But since much of its size comes from its leaves, pruning is only needed if you feed it has gotten too bushy or wide.

Similarly, trimming is a good way to limit it size.

 

How to Propagate Anthurium Villenaorum

The Anthurium Villenaorum can be propagated in a few ways. Which one you choose will depend on what you prefer doing.

The two simplest (and fastest) ways to propagate the plant is via stem cutting or take a section of the plant with some roots on it.

With the former, you’ll need to give the stem cuttings time to root. The latter method requires a bit more work initially since you need to take a section of the plant with roots, stems and leaves on it.

However, because the roots are already there, it will grow faster as a new plant.

Both propagation methods work really well. So, it all depends on which one you prefer doing.

In most cases, stem cutting in the way to go since it is simpler and it does not require unpotting the plant. Similarly, you don’t reduce the size of your Anthurium Villenaorum.

Finally, you can propagate the stem cutting in water, sphagnum moss or soil.

Here’s how to propagate the Anthurium Villenaorum from stem cuttings.

  • Take a healthy stem that’s at least 4 to 6 inches long and with at least one leaf on it.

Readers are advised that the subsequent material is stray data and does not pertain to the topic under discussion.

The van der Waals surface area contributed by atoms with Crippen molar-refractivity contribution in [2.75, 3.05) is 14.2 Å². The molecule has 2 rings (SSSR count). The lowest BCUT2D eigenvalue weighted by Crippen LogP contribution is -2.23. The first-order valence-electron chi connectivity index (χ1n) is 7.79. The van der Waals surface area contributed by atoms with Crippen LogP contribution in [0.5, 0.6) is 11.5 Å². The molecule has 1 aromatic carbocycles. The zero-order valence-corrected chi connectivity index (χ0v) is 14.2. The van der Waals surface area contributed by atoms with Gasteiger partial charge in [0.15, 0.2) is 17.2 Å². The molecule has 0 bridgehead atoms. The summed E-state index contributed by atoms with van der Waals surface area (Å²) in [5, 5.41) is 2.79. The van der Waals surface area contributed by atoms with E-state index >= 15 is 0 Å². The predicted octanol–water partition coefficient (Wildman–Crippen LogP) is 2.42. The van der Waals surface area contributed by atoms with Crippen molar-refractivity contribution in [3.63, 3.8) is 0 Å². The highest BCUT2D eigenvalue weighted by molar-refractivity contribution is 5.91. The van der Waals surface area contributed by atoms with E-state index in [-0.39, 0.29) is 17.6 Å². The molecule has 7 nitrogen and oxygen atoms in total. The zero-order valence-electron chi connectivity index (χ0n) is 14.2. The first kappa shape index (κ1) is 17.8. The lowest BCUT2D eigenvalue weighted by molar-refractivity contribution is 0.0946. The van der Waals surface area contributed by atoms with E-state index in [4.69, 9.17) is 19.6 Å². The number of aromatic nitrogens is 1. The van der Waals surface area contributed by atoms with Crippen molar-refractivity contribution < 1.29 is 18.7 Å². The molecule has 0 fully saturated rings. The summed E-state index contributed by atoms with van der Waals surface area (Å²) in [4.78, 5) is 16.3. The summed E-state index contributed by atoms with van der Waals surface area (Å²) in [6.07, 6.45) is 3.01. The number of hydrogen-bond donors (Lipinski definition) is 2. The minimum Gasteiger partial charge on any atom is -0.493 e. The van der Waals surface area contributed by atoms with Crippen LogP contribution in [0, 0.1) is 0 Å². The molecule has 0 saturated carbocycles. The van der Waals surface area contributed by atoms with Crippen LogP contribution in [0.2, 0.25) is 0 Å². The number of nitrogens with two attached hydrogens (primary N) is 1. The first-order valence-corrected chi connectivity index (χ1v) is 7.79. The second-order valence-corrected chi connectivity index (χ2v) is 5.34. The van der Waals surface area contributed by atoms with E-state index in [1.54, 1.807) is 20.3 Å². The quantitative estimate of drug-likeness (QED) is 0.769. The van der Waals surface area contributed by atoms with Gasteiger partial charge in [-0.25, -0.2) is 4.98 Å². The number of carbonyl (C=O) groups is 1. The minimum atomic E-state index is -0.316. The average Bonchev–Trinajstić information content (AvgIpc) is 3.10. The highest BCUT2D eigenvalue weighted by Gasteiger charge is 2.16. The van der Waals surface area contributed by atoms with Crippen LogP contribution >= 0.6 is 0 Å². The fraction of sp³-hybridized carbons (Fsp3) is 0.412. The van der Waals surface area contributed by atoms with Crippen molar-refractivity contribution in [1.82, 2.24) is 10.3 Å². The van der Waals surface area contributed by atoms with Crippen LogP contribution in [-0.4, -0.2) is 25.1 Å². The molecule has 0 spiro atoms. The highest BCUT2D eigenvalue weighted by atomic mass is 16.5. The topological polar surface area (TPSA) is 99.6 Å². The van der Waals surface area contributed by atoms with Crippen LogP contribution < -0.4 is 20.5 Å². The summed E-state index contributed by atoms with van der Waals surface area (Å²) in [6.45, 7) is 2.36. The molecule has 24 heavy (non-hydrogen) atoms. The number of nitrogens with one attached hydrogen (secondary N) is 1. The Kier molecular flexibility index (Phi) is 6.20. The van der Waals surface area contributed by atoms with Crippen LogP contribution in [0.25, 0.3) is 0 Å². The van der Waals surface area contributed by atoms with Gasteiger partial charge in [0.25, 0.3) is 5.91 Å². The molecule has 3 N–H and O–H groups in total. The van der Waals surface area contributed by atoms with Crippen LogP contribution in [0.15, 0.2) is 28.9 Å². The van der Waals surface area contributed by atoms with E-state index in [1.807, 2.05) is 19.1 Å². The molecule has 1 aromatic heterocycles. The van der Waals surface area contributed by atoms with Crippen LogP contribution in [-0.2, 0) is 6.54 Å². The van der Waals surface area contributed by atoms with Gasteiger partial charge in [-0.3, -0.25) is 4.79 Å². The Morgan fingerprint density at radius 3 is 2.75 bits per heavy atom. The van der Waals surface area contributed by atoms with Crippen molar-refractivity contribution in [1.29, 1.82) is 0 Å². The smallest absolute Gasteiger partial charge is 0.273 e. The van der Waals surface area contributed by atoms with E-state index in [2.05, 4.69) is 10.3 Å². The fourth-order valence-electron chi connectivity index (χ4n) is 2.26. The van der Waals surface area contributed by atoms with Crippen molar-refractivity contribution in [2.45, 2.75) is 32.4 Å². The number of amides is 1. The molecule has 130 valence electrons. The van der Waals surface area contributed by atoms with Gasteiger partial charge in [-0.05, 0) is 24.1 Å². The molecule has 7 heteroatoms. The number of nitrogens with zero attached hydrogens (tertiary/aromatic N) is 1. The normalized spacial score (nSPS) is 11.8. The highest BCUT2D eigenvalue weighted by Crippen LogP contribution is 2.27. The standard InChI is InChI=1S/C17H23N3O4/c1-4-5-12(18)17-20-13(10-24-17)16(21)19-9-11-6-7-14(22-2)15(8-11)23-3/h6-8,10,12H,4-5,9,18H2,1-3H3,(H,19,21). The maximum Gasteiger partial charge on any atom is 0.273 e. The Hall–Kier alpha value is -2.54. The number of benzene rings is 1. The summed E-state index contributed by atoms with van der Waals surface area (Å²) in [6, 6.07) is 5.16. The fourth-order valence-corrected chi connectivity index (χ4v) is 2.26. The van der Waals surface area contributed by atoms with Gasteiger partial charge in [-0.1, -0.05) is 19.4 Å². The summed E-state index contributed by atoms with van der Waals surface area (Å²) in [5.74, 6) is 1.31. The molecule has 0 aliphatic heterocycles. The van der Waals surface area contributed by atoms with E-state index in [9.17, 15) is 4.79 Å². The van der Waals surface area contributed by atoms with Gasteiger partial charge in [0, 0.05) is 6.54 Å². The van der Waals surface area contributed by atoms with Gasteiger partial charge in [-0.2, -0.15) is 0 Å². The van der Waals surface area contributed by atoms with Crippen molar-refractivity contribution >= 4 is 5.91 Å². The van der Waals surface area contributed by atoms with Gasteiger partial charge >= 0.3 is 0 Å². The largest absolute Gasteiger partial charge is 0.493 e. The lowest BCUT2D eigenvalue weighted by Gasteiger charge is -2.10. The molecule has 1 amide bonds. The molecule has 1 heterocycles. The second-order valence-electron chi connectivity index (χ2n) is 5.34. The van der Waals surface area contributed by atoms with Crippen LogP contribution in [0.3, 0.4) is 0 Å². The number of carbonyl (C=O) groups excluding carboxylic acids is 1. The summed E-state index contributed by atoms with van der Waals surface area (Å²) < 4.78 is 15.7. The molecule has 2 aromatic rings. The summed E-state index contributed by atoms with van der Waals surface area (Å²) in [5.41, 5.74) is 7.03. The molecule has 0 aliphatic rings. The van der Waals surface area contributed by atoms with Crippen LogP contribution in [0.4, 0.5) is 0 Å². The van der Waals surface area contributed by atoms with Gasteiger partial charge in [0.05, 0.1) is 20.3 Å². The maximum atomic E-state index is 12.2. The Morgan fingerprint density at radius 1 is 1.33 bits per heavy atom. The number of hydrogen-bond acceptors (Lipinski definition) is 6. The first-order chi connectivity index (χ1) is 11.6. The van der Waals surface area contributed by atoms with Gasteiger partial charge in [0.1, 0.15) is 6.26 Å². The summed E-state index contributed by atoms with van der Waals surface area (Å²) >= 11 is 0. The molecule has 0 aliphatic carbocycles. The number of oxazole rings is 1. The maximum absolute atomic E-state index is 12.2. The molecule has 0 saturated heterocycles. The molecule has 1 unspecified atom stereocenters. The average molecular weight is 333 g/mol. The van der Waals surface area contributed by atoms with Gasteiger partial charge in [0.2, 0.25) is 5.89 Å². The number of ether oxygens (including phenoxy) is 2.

• Make sure to sterilize your cutting tool before taking the stem off. You can use rubbing alcohol and cotton.
  • Then fill a container with fresh, well-draining potting mix.
  • Make a hole in the soil and insert the cut end of the stem cutting into it. Bury the stem at least 1 to 1.5 inches deep. If needed, use something to support the leaf to keep it upright.
  • Water the soil until moist. Do this regularly. But avoid overwatering such that the soil gets soggy.
  • Leave the pot in a warm, humid location that is well-lit (but with no direct sunlight).
  • In a few weeks (4-6 weeks more or less), the cutting will have developed some roots, enough to take hold of the soil.

If you prefer to propagate the stem cutting in water, place the cutting in a glass container instead of a pot with soil mix.

  • Then, leave it under the same environmental conditions.
  • In about 3 to 5 weeks, the cutting will root in water.
  • The biggest advantage of rooting in water is that you can monitor the roots as they grow. As such, you can tell early on if something is not going right. This allows you to fix it or start over soon after.
  • If the cutting is buried in soil, it will take longer before you realize that an issue has happened.
  • On the downside, with water propagation, you’ll still need to transfer the cutting from water to soil later in the future. You don’t need to bother with this stem if you plant it directly into soil.

 

How to Repot or Transplant Anthurium Villenaorum

The Anthurium Villenaorum only needs repotting every 1-2 years. Although, I don’t recommend counting the number of months before you need to repot.